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American Radio History:
The First Hundred Years

by Alex Cosper


Atlanta, Boston, Chicago, Cincinnati, Cleveland, Dallas, Denver, Detroit, Houston, Kansas City, Las Vegas, Los Angeles, Miami, Minnesota, New Orleans, New York, Philadelphia, Phoenix, Pittsburgh, Portland, Sacramento, San Diego, San Francisco, Seattle, St. Louis, Washington DC

The story of wireless radio communication began before the turn of the twentieth century inventor Nikola Tesla, who worked for Westinghouse. Subsequent experimental transmission of Morse code over the airwaves is often credited to Italian scientist Guglielmo Marconi. After years of controversy, in 1943 the U.S. Supreme Court ruled that Tesla held the original patent for the invention of radio, not Marconi. Tesla is also credited as the inventor of alternating current.

Between the 1900s and the 1920s radio was used by the military, engineers and hobbyists. In San Jose an engineer named Doc Herrold was perhaps the first person to ever accomplish a radio transmission featuring the human voice as early as 1909.

The three primary companies responsible for developing radio technology after its invention were Westinghouse, General Electric and AT&T. Marconi had owned an American and British company and GE purchased the American company, renaming it Radio Corporation of America (RCA), whose purpose was to market the radio receivers made by both GE and Westinghouse. AT&T made radio transmitters.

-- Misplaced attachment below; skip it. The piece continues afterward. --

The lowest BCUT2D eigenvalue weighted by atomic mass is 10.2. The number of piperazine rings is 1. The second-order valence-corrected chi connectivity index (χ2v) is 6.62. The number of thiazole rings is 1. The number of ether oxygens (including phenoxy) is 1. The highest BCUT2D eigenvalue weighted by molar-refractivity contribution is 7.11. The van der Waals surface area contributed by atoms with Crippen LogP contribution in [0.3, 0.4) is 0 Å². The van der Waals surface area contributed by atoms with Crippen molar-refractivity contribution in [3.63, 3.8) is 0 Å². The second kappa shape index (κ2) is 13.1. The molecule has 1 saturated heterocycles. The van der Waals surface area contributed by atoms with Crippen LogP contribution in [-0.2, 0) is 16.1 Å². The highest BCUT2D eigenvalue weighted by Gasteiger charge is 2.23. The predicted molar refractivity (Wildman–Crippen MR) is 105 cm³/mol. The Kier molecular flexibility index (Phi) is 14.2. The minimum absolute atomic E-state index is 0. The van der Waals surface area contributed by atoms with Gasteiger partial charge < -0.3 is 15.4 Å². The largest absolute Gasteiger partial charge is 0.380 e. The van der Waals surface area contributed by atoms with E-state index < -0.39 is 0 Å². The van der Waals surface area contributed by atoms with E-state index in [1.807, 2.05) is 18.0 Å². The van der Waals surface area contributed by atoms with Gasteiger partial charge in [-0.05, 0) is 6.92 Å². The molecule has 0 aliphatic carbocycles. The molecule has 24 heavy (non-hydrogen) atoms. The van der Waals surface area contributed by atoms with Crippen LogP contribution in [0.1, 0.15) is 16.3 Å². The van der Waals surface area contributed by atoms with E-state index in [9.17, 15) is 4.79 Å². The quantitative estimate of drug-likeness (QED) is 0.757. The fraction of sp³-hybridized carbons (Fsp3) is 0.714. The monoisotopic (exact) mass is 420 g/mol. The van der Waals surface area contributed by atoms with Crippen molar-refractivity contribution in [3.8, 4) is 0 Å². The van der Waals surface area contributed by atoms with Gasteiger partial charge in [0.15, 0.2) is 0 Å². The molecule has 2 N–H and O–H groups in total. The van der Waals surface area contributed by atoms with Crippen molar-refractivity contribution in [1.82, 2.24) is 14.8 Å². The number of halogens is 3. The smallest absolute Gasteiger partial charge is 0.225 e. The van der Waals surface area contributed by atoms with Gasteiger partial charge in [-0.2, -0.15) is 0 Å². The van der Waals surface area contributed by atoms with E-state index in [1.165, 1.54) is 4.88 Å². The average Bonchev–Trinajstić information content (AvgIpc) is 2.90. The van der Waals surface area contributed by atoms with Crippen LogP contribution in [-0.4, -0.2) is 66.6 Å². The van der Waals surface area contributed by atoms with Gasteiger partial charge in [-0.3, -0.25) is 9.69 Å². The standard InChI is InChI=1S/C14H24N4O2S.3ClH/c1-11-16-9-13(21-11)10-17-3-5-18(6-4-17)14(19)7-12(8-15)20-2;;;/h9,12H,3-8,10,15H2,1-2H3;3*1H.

Radio became commercial beginning in 1920 with KDKA in Pittsburgh, broadcasting the Presidential election returns. The station was owned by defense contractor and commercial electric giant Westinghouse.

Radio began to grow as a commercial medium in the 1920s and became very much a part of everyday lifestyle trough the Great Depression years. Radio was eclipsed by television in the 1950s, but the advent of affordable transistor pocket radio, affordable to the teen market, gave radio a new life. FM radio began to gain significant audiences in the late 1960s and had completely taken over mainstream music by the early 1980s. The Telecom Act of 1996 transformed radio into big business, although its heyday seemed to culminate in the 1990s as the next decade offered a wider range of choices for the consumer through new media, overshadowing radio.

For a deeper look at American Radio History visit Playlist Research.